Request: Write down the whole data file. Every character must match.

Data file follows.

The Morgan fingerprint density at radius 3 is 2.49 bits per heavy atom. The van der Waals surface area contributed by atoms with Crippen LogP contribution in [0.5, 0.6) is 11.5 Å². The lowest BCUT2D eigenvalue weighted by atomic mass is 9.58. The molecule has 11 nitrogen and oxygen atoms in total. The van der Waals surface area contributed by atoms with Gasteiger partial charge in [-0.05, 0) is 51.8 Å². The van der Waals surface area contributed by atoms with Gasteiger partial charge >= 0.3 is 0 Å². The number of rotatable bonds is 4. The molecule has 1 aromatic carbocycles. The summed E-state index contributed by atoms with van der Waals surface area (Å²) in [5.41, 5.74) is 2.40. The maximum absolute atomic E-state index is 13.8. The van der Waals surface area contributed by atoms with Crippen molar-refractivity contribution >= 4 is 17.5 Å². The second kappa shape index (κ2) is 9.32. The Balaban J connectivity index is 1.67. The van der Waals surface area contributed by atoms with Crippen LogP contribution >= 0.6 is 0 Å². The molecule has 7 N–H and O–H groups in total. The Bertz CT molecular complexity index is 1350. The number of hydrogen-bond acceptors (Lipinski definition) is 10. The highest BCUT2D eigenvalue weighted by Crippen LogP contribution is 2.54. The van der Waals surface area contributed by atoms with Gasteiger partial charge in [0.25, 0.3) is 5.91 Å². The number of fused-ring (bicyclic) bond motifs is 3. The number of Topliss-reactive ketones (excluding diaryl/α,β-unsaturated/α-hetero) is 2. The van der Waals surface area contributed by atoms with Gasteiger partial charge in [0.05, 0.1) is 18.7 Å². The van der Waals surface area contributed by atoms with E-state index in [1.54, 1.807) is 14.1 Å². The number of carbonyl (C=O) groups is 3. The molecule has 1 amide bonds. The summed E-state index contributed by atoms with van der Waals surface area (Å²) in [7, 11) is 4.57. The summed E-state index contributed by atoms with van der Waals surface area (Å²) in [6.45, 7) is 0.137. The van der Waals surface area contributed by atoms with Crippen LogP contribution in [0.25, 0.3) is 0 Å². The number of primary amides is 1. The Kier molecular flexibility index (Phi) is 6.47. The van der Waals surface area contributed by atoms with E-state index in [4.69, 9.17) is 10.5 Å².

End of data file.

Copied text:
The Morgan fingerprint density at radius 3 is 2.49 bits per heavy atom. The van der Waals surface area contributed by atoms with Crippen LogP contribution in [0.5, 0.6) is 11.5 Å². The lowest BCUT2D eigenvalue weighted by atomic mass is 9.58. The molecule has 11 nitrogen and oxygen atoms in total. The van der Waals surface area contributed by atoms with Gasteiger partial charge in [-0.05, 0) is 51.8 Å². The van der Waals surface area contributed by atoms with Gasteiger partial charge >= 0.3 is 0 Å². The number of rotatable bonds is 4. The molecule has 1 aromatic carbocycles. The summed E-state index contributed by atoms with van der Waals surface area (Å²) in [5.41, 5.74) is 2.40. The maximum absolute atomic E-state index is 13.8. The van der Waals surface area contributed by atoms with Crippen molar-refractivity contribution >= 4 is 17.5 Å². The second kappa shape index (κ2) is 9.32. The Balaban J connectivity index is 1.67. The van der Waals surface area contributed by atoms with Crippen LogP contribution >= 0.6 is 0 Å². The molecule has 7 N–H and O–H groups in total. The Bertz CT molecular complexity index is 1350. The number of hydrogen-bond acceptors (Lipinski definition) is 10. The highest BCUT2D eigenvalue weighted by Crippen LogP contribution is 2.54. The van der Waals surface area contributed by atoms with Gasteiger partial charge in [0.25, 0.3) is 5.91 Å². The number of fused-ring (bicyclic) bond motifs is 3. The number of Topliss-reactive ketones (excluding diaryl/α,β-unsaturated/α-hetero) is 2. The van der Waals surface area contributed by atoms with Gasteiger partial charge in [0.05, 0.1) is 18.7 Å². The van der Waals surface area contributed by atoms with E-state index in [1.54, 1.807) is 14.1 Å². The number of carbonyl (C=O) groups is 3. The molecule has 1 amide bonds. The summed E-state index contributed by atoms with van der Waals surface area (Å²) in [7, 11) is 4.57. The summed E-state index contributed by atoms with van der Waals surface area (Å²) in [6.45, 7) is 0.137. The van der Waals surface area contributed by atoms with Crippen LogP contribution in [0.25, 0.3) is 0 Å². The number of primary amides is 1. The Kier molecular flexibility index (Phi) is 6.47. The van der Waals surface area contributed by atoms with E-state index in [4.69, 9.17) is 10.5 Å².